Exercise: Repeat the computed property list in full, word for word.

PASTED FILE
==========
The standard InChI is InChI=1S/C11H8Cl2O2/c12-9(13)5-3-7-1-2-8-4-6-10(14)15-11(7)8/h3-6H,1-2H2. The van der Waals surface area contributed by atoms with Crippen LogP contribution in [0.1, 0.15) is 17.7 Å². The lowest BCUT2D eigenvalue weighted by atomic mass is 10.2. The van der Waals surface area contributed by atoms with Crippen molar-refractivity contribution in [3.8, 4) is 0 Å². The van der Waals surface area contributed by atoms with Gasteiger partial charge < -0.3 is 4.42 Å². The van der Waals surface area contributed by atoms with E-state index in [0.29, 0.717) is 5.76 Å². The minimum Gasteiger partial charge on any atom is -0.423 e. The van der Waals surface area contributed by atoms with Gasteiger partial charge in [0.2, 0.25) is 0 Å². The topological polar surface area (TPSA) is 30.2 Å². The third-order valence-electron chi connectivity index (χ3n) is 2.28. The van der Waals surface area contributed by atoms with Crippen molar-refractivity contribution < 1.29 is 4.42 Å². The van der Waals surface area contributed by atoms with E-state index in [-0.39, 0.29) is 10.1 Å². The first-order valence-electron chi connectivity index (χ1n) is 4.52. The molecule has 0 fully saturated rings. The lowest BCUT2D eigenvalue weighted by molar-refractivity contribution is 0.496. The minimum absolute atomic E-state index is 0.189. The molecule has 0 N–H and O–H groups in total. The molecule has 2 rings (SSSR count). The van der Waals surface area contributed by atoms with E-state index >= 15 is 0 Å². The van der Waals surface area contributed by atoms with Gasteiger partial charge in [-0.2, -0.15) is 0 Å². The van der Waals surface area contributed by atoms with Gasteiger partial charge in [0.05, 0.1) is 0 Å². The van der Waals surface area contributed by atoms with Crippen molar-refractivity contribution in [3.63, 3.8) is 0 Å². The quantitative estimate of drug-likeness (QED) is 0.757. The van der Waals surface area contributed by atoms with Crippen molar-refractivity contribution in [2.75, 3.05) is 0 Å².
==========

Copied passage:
The standard InChI is InChI=1S/C11H8Cl2O2/c12-9(13)5-3-7-1-2-8-4-6-10(14)15-11(7)8/h3-6H,1-2H2. The van der Waals surface area contributed by atoms with Crippen LogP contribution in [0.1, 0.15) is 17.7 Å². The lowest BCUT2D eigenvalue weighted by atomic mass is 10.2. The van der Waals surface area contributed by atoms with Crippen molar-refractivity contribution in [3.8, 4) is 0 Å². The van der Waals surface area contributed by atoms with Gasteiger partial charge < -0.3 is 4.42 Å². The van der Waals surface area contributed by atoms with E-state index in [0.29, 0.717) is 5.76 Å². The minimum Gasteiger partial charge on any atom is -0.423 e. The van der Waals surface area contributed by atoms with Gasteiger partial charge in [0.2, 0.25) is 0 Å². The topological polar surface area (TPSA) is 30.2 Å². The third-order valence-electron chi connectivity index (χ3n) is 2.28. The van der Waals surface area contributed by atoms with Crippen molar-refractivity contribution < 1.29 is 4.42 Å². The van der Waals surface area contributed by atoms with E-state index in [-0.39, 0.29) is 10.1 Å². The first-order valence-electron chi connectivity index (χ1n) is 4.52. The molecule has 0 fully saturated rings. The lowest BCUT2D eigenvalue weighted by molar-refractivity contribution is 0.496. The minimum absolute atomic E-state index is 0.189. The molecule has 0 N–H and O–H groups in total. The molecule has 2 rings (SSSR count). The van der Waals surface area contributed by atoms with E-state index >= 15 is 0 Å². The van der Waals surface area contributed by atoms with Gasteiger partial charge in [-0.2, -0.15) is 0 Å². The van der Waals surface area contributed by atoms with Gasteiger partial charge in [0.05, 0.1) is 0 Å². The van der Waals surface area contributed by atoms with Crippen molar-refractivity contribution in [3.63, 3.8) is 0 Å². The quantitative estimate of drug-likeness (QED) is 0.757. The van der Waals surface area contributed by atoms with Crippen molar-refractivity contribution in [2.75, 3.05) is 0 Å².